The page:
Snider's replacement on the school board said he believes the new policy will help show students that the school system is serious about cheating. Collin Wojciechowski, a senior at Chesapeake High School, said he liked the fact that the new policy addresses the use of technology to cheat. The new definition of plagiarism also mentions trying to pass off someone else's "imagery or technology as your own."

"It modernizes the policy and provides different ways to combat cheating," Wojciechowski said.

It closely resembles the honor codes in Harford and Howard counties, although the Harford policy does not mention technology. High school students there must sign a document that says they read the policy, which spells out what constitutes cheating and plagiarism. Harford schools also discuss cheating and plagiarism at the elementary school level, said spokeswoman Teri Kranefeld.

Howard County's academic integrity policy outlines not only students' responsibilities but also disciplinary actions that can be taken against test administrators who violate their responsibilities. Some of those responsibilities include giving students access to secure test items, failing to properly monitor students during testing and coaching answers.

The Baltimore County school system's student handbook includes a prohibition against cheating on tests and copying term papers but makes no mention of homework assignments. It states that cheating could lead to a suspension but names no other type of discipline. Baltimore City schools' policy lists specific punishments that can be meted out for cheating and plagiarizing, but provides little detail on what constitutes those violations.

The changes in Anne Arundel County extend to honor councils, which are supposed to be made up of parents, educators and students, and keep tabs on academic integrity in schools.

A school system investigation prompted by student complaints in 2007 about their ineffectiveness or nonexistence found that a significant number of schools had not set them up or that they were not functioning properly, said Bob Mosier, a spokesman for Arundel schools. The Office of School Performance worked closely with schools to ensure that happened this year, he said.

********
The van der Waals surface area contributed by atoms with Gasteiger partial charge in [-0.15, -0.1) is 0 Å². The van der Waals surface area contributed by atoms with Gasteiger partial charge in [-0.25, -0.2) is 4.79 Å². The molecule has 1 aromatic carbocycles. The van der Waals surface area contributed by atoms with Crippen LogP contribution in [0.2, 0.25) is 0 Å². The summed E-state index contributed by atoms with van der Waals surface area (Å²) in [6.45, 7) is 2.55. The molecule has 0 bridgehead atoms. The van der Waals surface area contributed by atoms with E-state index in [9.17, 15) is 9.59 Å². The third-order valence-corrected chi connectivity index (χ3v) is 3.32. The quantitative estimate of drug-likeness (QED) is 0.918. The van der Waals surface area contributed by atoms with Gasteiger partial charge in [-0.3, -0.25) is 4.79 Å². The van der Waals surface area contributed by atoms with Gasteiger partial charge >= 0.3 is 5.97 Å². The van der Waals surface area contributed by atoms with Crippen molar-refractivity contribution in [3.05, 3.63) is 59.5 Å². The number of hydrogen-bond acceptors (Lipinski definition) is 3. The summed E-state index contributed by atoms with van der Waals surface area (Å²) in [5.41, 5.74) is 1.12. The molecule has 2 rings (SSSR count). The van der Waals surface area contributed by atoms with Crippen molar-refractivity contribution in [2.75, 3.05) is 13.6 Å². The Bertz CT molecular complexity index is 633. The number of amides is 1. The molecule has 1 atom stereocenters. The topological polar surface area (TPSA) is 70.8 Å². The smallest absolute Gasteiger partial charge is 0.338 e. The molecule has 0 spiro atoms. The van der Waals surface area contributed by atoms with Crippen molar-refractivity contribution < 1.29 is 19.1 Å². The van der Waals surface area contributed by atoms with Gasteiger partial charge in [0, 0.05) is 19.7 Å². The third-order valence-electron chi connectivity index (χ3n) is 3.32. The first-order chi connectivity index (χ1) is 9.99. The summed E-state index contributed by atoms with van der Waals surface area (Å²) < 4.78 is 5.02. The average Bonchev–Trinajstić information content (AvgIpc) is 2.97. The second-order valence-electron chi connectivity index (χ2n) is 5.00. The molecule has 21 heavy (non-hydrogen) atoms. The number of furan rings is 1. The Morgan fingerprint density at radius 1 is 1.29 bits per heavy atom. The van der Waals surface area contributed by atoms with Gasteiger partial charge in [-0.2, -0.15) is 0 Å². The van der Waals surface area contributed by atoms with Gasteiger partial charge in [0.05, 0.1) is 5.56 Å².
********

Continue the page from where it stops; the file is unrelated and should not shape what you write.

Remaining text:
Snider said that the school system's new commitment to quashing cheating sends a message to students that times have changed.

"It's important for students to understand that the school system is going to follow through," she said.

Policy outline

Anne Arundel County Public Schools' new academic integrity policy outlines the definitions of cheating as well as disciplinary actions that can be taken for infractions. It also requires that middle and high school principals maintain honors councils. Highlights include:

* Banning cell phones, iPods or other electronic devices to store or transmit information during a test.

* Expanding the definition of cheating, which includes copying or allowing others to copy tests, homework or projects, and working collaboratively on independent assignments without teacher permission.

* Expanded the definition of plagiarism to include presenting work, language, ideas or computer programs without properly acknowledging the source.

* Defining fraud, which includes taking credit for the imagery or technology of someone else; forgery of signatures; tampering with official records; and falsifying scientific or other data submitted for credit.

* Defining fabrication, in which a student cites sources that don't exist, invents or distorts data to support conclusions, and references a bibliography source that wasn't consulted.